Firmly Rooted

by Brenda Bollinger

Bryan-Thines

Professor Bryan Thines’ interest in molecular plant biology arose from his fascination with the array of chemicals made by plants, many that are advantageous to humans.

“Taxol, for example, from the Pacific Yew tree, is used as a chemotherapeutic agent for breast cancer,” said the assistant professor of biology.

Conducting research and teaching courses in the labs and classrooms of the W.M. Keck Science Department, Thines’ forays into the infinitesimal, genomic mechanisms of plants are resulting in information that may combat the impact of climate change and help create environmentally sound products like biofuel. His mission is not only discovery—he is also equipping students from Scripps, Pitzer, and Claremont McKenna Colleges with the knowledge, experience, and tools to become future leaders in interdisciplinary scientific fields.

Hunched over an array of sophisticated equipment in the Keck laboratories, Thines and his students examine how plants cope with environmental stressors, particularly elevated temperatures, as related to the circadian clock. Like plants, humans also function with circadian clock rhythm, represented best in the standard sleep-wake cycle.

Plants synchronize their life processes, including stress responses, to specific times— much as human beings arrange their activities to sensibly match times of the day and night.

“Certain physiological processes are set to occur during the day, and others are set to happen at night,” Thines said. “It turns out that by anticipating these biological events, plants can become very efficient at what they do, especially when timed with what’s happening in the environment. For example, the circadian clock enables a plant to anticipate that day is coming, so it turns on a certain gene at dawn just prior to when day starts, and turns it off at night so as not to waste energy. They can maximize the efficiency of biological processes by getting the timing right.”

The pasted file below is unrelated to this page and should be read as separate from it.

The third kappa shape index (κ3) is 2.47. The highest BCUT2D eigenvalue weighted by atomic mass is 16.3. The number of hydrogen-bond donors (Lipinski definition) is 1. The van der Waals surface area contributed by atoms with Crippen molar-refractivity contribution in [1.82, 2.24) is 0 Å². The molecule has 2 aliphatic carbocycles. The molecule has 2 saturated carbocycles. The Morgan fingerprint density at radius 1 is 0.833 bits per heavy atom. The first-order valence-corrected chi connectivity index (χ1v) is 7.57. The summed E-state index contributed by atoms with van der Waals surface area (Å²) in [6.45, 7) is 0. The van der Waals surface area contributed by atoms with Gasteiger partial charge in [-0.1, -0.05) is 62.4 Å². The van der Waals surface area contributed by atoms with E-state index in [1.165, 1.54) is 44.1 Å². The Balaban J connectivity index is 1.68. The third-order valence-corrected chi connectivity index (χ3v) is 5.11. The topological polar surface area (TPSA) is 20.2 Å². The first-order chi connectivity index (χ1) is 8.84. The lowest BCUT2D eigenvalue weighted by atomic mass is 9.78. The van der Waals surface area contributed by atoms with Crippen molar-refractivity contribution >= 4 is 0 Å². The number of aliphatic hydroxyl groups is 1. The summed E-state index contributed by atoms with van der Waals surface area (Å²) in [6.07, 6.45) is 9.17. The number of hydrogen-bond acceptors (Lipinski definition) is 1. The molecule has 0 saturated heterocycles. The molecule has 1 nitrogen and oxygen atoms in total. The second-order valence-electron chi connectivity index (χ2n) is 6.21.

But when atypical environmental shifts occur, such as an increase in temperature, a plant’s timing can discombobulate and negatively affect its core life processes: growth, photosynthesis, seed germination, and flowering.

“The circadian clock acts as a fact checker—’okay, it’s daytime, it’s supposed to be hot. This is fine,'” said Thines, channeling a plant. “Whereas at night, the plant knows it’s night. But if it’s unusually hot, plants take this as a sign that there are major environmental anomalies, which can cause problems.”

Much of the time, plants can successfully cope with these shifts using sophisticated stress responses, an intricate process that renders Thines awestruck. “I find it amazing that plants have to deal with whatever the environment throws at them, and they have all these interesting and exquisite molecular and biological responses that allow them to live under conditions that aren’t ideal,” he said.

But hyper-activation of the stress response can divert resources away from normal growth and development, causing problems such as early flowering, which makes the plant much less robust and dramatically shortens its life: “Okay,” began Thines, again speaking as a plant, “I might not live as long as I thought, so I’m going to crank out my kids earlier.”

This is a big deal, according to Thines. Because it doesn’t take much of a temperature change to induce drastic biological responses in plants, climate change could have dramatic consequences for the plant world.

 

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